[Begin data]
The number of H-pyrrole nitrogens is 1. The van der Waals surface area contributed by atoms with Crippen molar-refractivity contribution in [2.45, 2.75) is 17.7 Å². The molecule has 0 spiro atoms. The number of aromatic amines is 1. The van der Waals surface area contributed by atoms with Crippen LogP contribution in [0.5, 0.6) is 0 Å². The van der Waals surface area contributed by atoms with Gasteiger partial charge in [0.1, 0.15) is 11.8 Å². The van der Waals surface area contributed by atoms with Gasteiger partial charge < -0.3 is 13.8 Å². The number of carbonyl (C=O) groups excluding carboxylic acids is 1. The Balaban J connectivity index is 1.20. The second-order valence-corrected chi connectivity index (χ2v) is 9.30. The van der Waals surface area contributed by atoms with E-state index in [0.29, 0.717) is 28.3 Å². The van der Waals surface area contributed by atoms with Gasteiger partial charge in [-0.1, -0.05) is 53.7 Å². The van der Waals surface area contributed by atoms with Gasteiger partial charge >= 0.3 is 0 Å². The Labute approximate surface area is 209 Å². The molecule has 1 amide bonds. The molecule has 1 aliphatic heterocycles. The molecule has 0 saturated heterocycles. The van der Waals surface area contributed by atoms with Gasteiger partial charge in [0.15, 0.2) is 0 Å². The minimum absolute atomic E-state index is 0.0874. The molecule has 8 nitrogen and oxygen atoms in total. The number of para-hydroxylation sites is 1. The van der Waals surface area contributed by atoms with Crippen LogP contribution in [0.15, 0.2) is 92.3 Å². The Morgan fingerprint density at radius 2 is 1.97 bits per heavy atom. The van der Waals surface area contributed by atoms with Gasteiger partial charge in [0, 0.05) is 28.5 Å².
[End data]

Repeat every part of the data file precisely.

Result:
The number of H-pyrrole nitrogens is 1. The van der Waals surface area contributed by atoms with Crippen molar-refractivity contribution in [2.45, 2.75) is 17.7 Å². The molecule has 0 spiro atoms. The number of aromatic amines is 1. The van der Waals surface area contributed by atoms with Crippen LogP contribution in [0.5, 0.6) is 0 Å². The van der Waals surface area contributed by atoms with Gasteiger partial charge in [0.1, 0.15) is 11.8 Å². The van der Waals surface area contributed by atoms with Gasteiger partial charge < -0.3 is 13.8 Å². The number of carbonyl (C=O) groups excluding carboxylic acids is 1. The Balaban J connectivity index is 1.20. The second-order valence-corrected chi connectivity index (χ2v) is 9.30. The van der Waals surface area contributed by atoms with E-state index in [0.29, 0.717) is 28.3 Å². The van der Waals surface area contributed by atoms with Gasteiger partial charge in [-0.1, -0.05) is 53.7 Å². The van der Waals surface area contributed by atoms with Gasteiger partial charge >= 0.3 is 0 Å². The Labute approximate surface area is 209 Å². The molecule has 1 amide bonds. The molecule has 1 aliphatic heterocycles. The molecule has 0 saturated heterocycles. The van der Waals surface area contributed by atoms with Gasteiger partial charge in [0.15, 0.2) is 0 Å². The minimum absolute atomic E-state index is 0.0874. The molecule has 8 nitrogen and oxygen atoms in total. The number of para-hydroxylation sites is 1. The van der Waals surface area contributed by atoms with Crippen LogP contribution in [0.15, 0.2) is 92.3 Å². The Morgan fingerprint density at radius 2 is 1.97 bits per heavy atom. The van der Waals surface area contributed by atoms with Gasteiger partial charge in [0, 0.05) is 28.5 Å².